late 14c., "delightfulness; fastidiousness; quality of being addicted to sensuous pleasure," from delicate + abstract noun suffix -cy. Meaning "fine food, a dainty viand" is from early 15c. Meaning "fineness, softness, tender loveliness" is from 1580s; that of "weakness of constitution" is from 1630s.
"things dainty and gratifying to the palate," early 15c., plural of delicacy in the "fine food" sense.
"morbid softness of tissue," 1650s, from Latinized form of Greek malakia "softness, delicacy, effeminacy," from malakos "soft," from PIE root *mel- (1) "soft." Related: Malacic.
1570s, "to ripen, bring to maturity" (transitive), from mellow (adj.). Intransitive sense of "become soft, be ripened" is from 1590s. Transferred sense of "give richness, flavor, or delicacy to" is from 1590s. Related: Mellowed; mellowing.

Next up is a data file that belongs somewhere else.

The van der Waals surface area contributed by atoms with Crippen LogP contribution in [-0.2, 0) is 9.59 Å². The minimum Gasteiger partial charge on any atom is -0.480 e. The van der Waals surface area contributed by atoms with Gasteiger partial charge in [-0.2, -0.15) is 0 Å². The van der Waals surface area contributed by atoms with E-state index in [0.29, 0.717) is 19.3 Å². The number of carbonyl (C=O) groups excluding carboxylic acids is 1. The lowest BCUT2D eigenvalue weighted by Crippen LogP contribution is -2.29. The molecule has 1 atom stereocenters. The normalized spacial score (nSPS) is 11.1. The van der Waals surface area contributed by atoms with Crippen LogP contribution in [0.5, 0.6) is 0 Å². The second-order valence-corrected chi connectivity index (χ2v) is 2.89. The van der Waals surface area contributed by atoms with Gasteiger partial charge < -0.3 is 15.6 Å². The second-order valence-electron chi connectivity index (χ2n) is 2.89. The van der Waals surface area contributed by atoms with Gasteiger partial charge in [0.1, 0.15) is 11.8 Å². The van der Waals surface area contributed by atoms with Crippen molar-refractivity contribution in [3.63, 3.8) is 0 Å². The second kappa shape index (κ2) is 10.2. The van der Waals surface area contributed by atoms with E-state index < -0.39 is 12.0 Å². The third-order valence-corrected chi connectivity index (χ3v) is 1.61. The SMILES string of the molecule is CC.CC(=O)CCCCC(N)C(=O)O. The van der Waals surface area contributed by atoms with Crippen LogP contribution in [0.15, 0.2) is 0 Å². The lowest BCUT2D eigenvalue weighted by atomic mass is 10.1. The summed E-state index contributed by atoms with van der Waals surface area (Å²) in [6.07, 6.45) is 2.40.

"pedantic woman, woman aiming at refined delicacy of language and taste," a French word attested in English from 1727, from French précieuse, noun use of fem. of précieux (see precious (adj.)); especially as lampooned in Molière's comedy "Les Précieuses ridicules" (1659).
"prawns eaten as a delicacy," by 1930, popular from 1960s, plural of Italian scampo "prawn," a word from Venetian dialect, ultimately from Greek kampē, also "caterpillar, silkworm, grub," probably all in the sense of "the curved animal," literally "a bending, bow, curvature" (see campus).
1877, "delicacies, articles of fine food," American English, from German delikatessen, plural of delikatesse "a delicacy, fine food," from French délicatesse (1560s), from délicat "fine," from Latin delicatus "alluring, delightful, dainty" (see delicate). As a store where such things are sold, 1901, short for delicatessen shop.